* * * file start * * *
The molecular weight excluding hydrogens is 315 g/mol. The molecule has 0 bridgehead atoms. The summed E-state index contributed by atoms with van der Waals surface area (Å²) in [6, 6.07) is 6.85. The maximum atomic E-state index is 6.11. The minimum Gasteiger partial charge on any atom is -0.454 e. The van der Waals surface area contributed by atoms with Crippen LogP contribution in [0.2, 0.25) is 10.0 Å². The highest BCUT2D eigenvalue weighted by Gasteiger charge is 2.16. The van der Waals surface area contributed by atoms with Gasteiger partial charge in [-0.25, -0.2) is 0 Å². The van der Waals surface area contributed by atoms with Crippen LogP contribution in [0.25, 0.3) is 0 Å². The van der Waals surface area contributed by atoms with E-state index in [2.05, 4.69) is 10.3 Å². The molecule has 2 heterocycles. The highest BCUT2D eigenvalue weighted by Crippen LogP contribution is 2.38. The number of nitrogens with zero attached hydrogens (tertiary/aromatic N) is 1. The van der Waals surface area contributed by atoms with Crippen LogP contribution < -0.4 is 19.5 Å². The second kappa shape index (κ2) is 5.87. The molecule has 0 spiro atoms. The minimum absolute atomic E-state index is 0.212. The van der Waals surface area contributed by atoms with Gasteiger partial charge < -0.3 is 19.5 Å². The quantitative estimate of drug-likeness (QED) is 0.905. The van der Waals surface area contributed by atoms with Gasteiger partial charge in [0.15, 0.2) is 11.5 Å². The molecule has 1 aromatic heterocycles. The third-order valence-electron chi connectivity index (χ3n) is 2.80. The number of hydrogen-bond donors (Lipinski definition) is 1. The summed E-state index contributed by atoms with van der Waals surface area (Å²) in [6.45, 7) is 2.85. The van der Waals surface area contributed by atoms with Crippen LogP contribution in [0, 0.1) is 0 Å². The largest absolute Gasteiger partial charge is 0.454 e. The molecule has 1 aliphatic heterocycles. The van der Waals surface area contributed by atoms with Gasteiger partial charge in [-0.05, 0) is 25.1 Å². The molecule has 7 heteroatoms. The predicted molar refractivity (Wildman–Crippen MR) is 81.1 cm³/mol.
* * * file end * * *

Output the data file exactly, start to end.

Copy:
The molecular weight excluding hydrogens is 315 g/mol. The molecule has 0 bridgehead atoms. The summed E-state index contributed by atoms with van der Waals surface area (Å²) in [6, 6.07) is 6.85. The maximum atomic E-state index is 6.11. The minimum Gasteiger partial charge on any atom is -0.454 e. The van der Waals surface area contributed by atoms with Crippen LogP contribution in [0.2, 0.25) is 10.0 Å². The highest BCUT2D eigenvalue weighted by Gasteiger charge is 2.16. The van der Waals surface area contributed by atoms with Gasteiger partial charge in [-0.25, -0.2) is 0 Å². The van der Waals surface area contributed by atoms with Crippen LogP contribution in [0.25, 0.3) is 0 Å². The van der Waals surface area contributed by atoms with E-state index in [2.05, 4.69) is 10.3 Å². The molecule has 2 heterocycles. The highest BCUT2D eigenvalue weighted by Crippen LogP contribution is 2.38. The number of nitrogens with zero attached hydrogens (tertiary/aromatic N) is 1. The van der Waals surface area contributed by atoms with Crippen LogP contribution < -0.4 is 19.5 Å². The second kappa shape index (κ2) is 5.87. The molecule has 0 spiro atoms. The minimum absolute atomic E-state index is 0.212. The van der Waals surface area contributed by atoms with Gasteiger partial charge < -0.3 is 19.5 Å². The quantitative estimate of drug-likeness (QED) is 0.905. The van der Waals surface area contributed by atoms with Gasteiger partial charge in [0.15, 0.2) is 11.5 Å². The molecule has 1 aromatic heterocycles. The third-order valence-electron chi connectivity index (χ3n) is 2.80. The number of hydrogen-bond donors (Lipinski definition) is 1. The summed E-state index contributed by atoms with van der Waals surface area (Å²) in [6.45, 7) is 2.85. The van der Waals surface area contributed by atoms with Crippen LogP contribution in [0, 0.1) is 0 Å². The largest absolute Gasteiger partial charge is 0.454 e. The molecule has 1 aliphatic heterocycles. The van der Waals surface area contributed by atoms with Gasteiger partial charge in [-0.05, 0) is 25.1 Å². The molecule has 7 heteroatoms. The predicted molar refractivity (Wildman–Crippen MR) is 81.1 cm³/mol.